Children find it difficult to express these experiences to the community because immediate caregivers will underreport to prevent revealing their social weaknesses (Saint Arnault & Sinko, 2019). Therefore, the victims of child sexual abuse will find no one to trust and report their feelings and experiences about these acts. This situation leads to repetition of the trauma, and its prolonged nature will lead to complex trauma. Children with epileptic disorders are also at risk of experiencing child sexual abuse because of the medical condition that places them in a helpless situation during the episodes. Individuals with mental retardation or handicap who have no mental capacity to decide for themselves regarding sexual matters may be abused because the perpetrators may take that advantage. Most children and adolescent victims of child sexual abuse are usually female and lack adequate caregiver support. Sometimes, child sexual abuse may present with a history of physical abuse or child neglect that has been described to have implantation in complex trauma.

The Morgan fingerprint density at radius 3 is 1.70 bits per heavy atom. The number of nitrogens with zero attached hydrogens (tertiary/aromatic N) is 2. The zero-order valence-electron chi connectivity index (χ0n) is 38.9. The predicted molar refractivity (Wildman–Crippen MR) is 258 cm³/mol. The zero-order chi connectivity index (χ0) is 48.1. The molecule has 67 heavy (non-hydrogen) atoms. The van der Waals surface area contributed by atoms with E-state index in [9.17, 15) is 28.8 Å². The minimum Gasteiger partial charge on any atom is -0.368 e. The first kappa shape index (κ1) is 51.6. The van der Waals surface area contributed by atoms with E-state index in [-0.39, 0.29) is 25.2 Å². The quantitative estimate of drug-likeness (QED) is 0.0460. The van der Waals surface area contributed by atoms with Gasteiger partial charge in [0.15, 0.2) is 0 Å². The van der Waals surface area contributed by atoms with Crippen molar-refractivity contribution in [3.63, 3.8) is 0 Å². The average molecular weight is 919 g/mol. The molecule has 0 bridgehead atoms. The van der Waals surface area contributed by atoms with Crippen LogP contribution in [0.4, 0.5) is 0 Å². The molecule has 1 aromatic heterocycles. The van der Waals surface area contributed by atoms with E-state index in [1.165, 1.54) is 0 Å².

Child sexual abuse is very broad and can be classified as contact sexual abuse and non-contact sexual abuse. Most of the time, people may think that child sexual abuse involves a huge deviant man who is poorly dressed and unemployed who sexually abuses the children. However, the abusers may be right in the child’s closest surroundings. Contact sexual abuse is thought to be more implicated in the consequences of complex trauma. The contact child sexual abuse activities can include forcing the child to undress, having sexual contact with the child, forcing the child to touch another person sexually, and non-penetrative sexual acts. Non-contact sexual abuse includes but is not limited to child pornography exposure, exposing the child’s genitalia, and forcing the child to participate in sexual conversations. Some of these activities may be thought to have low or no impact on the child, while in a real sense, they significantly impact the way the child feels and attaches to the environment and their future (Davis, 2021). This makes their risk of repetitiveness and prolongation to be high.